Greenhouse gas emission reduction and the technologies availabile for it
gas (GHG) emissions is estimated to be less than 1%, great efforts have been made to understand what the main sources are and in what proportion, so that appropriate mitigation measures can be taken. As for any other chemical, GHG emissions attributable to urea are associated with its life cycle, from the extraction of raw materials to its application and disposal. Since ammonia and carbon dioxide are the raw materials for producing urea, the impact of an ammonia plant is an important consideration when assessing the carbon footprint of urea. This paper focuses on carbon dioxide and nitrous oxide emissions related to ammonia and urea production, and discusses available measures to reduce direct and indirect emissions. Some urea applications such as urea deep placement (UDP) and diesel exhaust fluid (DEF) are also briefly discussed, to illustrate the potential of urea applications to reduce GHG emissions.
From flaring to environmental friendly ammonia firing and that even done in an economical way
o the atmosphere can environmentally wise be benchmarked against the alternatives of incineration, heating and combustion technologies. The paper explains Stamicarbon’s objections regarding the use of flare systems as environmental mitigation strategy in the urea melt plant and clarifies the most environmental and economical sensible solution available in Stamicarbon’s technology portfolio: the thermal treatment and catalytic DeNOX. An example case of a world scale urea plant is used for quantification and the outcome of the paper reveals Stamicarbon’s bridge that connects today to tomorrow.
Emission legislation relating to urea production
their absence, the current WHO Air Quality Guidelines or comparable guidelines set by other internationally recognized bodies. So there are no globally-applicable emission limits; they differ region by region according to standards set by the local authorities. For the licensor this means that every new project, whether grassroots or revamp, needs a tailor-made approach in close co-operation with the engineering contractor, owner of the facility and local authorities.
EMISSION ABATEMENT SOLUTIONS WITH UREA PRODUCTION
a emission reduction in the urea finishing section • Key take-aways
CO2 production add on for urea revamping
or transporting their product, plant owners are low.
Ammonia emission reduction scrubbing technologies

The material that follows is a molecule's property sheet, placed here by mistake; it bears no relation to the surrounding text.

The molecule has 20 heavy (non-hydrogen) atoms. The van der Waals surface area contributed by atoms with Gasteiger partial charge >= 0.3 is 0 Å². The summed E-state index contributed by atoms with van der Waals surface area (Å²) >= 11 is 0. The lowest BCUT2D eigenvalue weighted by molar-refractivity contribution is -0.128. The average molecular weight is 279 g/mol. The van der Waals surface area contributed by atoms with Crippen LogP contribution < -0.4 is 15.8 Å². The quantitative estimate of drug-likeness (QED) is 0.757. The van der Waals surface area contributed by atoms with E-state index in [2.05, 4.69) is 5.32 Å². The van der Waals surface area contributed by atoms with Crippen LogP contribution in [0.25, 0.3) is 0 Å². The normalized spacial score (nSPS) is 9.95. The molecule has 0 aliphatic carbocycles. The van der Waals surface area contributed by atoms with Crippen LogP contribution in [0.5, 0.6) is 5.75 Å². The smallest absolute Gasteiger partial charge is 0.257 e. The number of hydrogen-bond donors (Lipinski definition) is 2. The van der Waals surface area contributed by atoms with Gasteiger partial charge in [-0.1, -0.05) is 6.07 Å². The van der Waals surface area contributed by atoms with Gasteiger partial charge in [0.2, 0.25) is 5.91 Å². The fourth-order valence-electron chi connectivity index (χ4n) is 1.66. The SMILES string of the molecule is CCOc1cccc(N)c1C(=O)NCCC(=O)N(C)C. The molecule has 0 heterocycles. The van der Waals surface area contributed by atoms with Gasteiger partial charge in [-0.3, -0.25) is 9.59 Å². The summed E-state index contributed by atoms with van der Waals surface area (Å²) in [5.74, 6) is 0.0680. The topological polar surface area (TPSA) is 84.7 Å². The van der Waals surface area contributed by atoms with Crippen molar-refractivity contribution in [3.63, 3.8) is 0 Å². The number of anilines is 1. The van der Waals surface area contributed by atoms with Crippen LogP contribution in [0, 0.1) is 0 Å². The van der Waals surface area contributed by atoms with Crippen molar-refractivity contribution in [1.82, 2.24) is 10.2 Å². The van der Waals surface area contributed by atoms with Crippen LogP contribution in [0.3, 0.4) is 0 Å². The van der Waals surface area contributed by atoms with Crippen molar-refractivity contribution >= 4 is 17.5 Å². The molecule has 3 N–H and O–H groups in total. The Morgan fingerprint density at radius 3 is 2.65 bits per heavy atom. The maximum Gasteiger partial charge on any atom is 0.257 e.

ily meet the emission levels prescribed by law. Because it recovers waste water for re-use and produces ammonium salts that can be processed and sold, this technology is environmentally friendly in comparison with other cleaning methods that can produce additional emissions (for example, NOx and CO2 in the case of flaring). It has a CAPEX advantage because it requires less infrastructure investment than do other technologies. It requires neither the catalyst needed in SCR (selective catalytic reduction) nor the high operating temperatures and costly construction materials associated with incineration. Last but not least, wet scrubbing is simple to operate and it does not entail the extra safety precautions needed with, for example, flaring.
Ammonia emission reduction combustion technologies
possible ways to eliminate ammonia emissions from continuous emission sources in the urea melt synthesis and purification sections, as well as from discontinuous ammonia emissions during upset conditions. Stamicarbon flare designs and recent innovations with regards to the thermal treatment of ammonia are discussed. Guidelines for a safe design of flares and for a so called “ADVANCE DESIGNTM Thermal Treatment” system are given. The paper highlights and explains the catalytic and non-catalytic combustion technologies offered and elaborates on the pros and cons of these technologies. It is shown that for eliminating continuous ammonia emissions during normal operation, the ADVANCE DESIGNTM Thermal Treatment system offered by Stamicarbon has significant advantages in comparison with flaring. Not only is the environmental impact significantly less; also both investment and operating costs are much lower.